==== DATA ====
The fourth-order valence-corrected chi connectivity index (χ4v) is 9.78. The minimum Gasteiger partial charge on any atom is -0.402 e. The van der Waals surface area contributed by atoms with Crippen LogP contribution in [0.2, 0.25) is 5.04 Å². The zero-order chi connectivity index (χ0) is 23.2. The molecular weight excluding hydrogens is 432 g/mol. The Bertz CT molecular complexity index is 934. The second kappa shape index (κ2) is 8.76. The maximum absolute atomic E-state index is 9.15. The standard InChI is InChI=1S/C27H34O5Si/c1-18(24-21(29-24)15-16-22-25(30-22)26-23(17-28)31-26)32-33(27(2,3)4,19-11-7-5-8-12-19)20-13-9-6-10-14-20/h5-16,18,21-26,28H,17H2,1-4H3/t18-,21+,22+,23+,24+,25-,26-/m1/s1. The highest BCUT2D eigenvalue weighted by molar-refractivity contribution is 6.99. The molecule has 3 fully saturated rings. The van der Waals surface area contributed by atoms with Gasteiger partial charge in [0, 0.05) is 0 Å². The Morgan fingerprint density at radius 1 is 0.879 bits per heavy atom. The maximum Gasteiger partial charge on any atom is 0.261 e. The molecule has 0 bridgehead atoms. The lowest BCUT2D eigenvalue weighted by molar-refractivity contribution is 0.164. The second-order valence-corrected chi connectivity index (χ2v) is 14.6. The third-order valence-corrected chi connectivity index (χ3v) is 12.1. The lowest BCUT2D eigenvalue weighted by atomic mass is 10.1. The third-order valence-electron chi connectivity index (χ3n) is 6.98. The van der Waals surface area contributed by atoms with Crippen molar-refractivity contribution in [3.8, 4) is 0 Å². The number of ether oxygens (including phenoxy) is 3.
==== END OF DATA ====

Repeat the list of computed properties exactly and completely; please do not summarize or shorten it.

The fourth-order valence-corrected chi connectivity index (χ4v) is 9.78. The minimum Gasteiger partial charge on any atom is -0.402 e. The van der Waals surface area contributed by atoms with Crippen LogP contribution in [0.2, 0.25) is 5.04 Å². The zero-order chi connectivity index (χ0) is 23.2. The molecular weight excluding hydrogens is 432 g/mol. The Bertz CT molecular complexity index is 934. The second kappa shape index (κ2) is 8.76. The maximum absolute atomic E-state index is 9.15. The standard InChI is InChI=1S/C27H34O5Si/c1-18(24-21(29-24)15-16-22-25(30-22)26-23(17-28)31-26)32-33(27(2,3)4,19-11-7-5-8-12-19)20-13-9-6-10-14-20/h5-16,18,21-26,28H,17H2,1-4H3/t18-,21+,22+,23+,24+,25-,26-/m1/s1. The highest BCUT2D eigenvalue weighted by molar-refractivity contribution is 6.99. The molecule has 3 fully saturated rings. The van der Waals surface area contributed by atoms with Gasteiger partial charge in [0, 0.05) is 0 Å². The Morgan fingerprint density at radius 1 is 0.879 bits per heavy atom. The maximum Gasteiger partial charge on any atom is 0.261 e. The molecule has 0 bridgehead atoms. The lowest BCUT2D eigenvalue weighted by molar-refractivity contribution is 0.164. The second-order valence-corrected chi connectivity index (χ2v) is 14.6. The third-order valence-corrected chi connectivity index (χ3v) is 12.1. The lowest BCUT2D eigenvalue weighted by atomic mass is 10.1. The third-order valence-electron chi connectivity index (χ3n) is 6.98. The van der Waals surface area contributed by atoms with Crippen molar-refractivity contribution in [3.8, 4) is 0 Å². The number of ether oxygens (including phenoxy) is 3.